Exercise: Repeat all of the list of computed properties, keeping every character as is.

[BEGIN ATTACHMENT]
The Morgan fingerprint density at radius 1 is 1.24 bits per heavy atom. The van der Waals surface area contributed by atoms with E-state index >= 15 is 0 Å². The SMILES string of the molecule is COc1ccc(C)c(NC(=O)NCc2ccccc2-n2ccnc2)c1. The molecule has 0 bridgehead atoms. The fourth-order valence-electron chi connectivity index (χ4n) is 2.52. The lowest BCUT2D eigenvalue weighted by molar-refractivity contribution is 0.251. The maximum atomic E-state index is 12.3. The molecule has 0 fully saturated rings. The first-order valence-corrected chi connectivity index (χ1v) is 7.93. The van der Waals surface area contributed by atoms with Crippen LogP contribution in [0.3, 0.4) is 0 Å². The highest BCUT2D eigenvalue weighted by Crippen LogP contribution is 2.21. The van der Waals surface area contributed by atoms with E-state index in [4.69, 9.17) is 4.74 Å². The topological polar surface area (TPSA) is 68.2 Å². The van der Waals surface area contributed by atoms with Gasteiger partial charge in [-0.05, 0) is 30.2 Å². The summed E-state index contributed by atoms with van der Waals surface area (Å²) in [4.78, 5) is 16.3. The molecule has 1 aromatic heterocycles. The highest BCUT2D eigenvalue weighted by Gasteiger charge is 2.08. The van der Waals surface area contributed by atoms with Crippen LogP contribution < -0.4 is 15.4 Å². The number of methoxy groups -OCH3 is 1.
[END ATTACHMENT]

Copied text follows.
The Morgan fingerprint density at radius 1 is 1.24 bits per heavy atom. The van der Waals surface area contributed by atoms with E-state index >= 15 is 0 Å². The SMILES string of the molecule is COc1ccc(C)c(NC(=O)NCc2ccccc2-n2ccnc2)c1. The molecule has 0 bridgehead atoms. The fourth-order valence-electron chi connectivity index (χ4n) is 2.52. The lowest BCUT2D eigenvalue weighted by molar-refractivity contribution is 0.251. The maximum atomic E-state index is 12.3. The molecule has 0 fully saturated rings. The first-order valence-corrected chi connectivity index (χ1v) is 7.93. The van der Waals surface area contributed by atoms with Crippen LogP contribution in [0.3, 0.4) is 0 Å². The highest BCUT2D eigenvalue weighted by Crippen LogP contribution is 2.21. The van der Waals surface area contributed by atoms with E-state index in [4.69, 9.17) is 4.74 Å². The topological polar surface area (TPSA) is 68.2 Å². The van der Waals surface area contributed by atoms with Gasteiger partial charge in [-0.05, 0) is 30.2 Å². The summed E-state index contributed by atoms with van der Waals surface area (Å²) in [4.78, 5) is 16.3. The molecule has 1 aromatic heterocycles. The highest BCUT2D eigenvalue weighted by Gasteiger charge is 2.08. The van der Waals surface area contributed by atoms with Crippen LogP contribution < -0.4 is 15.4 Å². The number of methoxy groups -OCH3 is 1.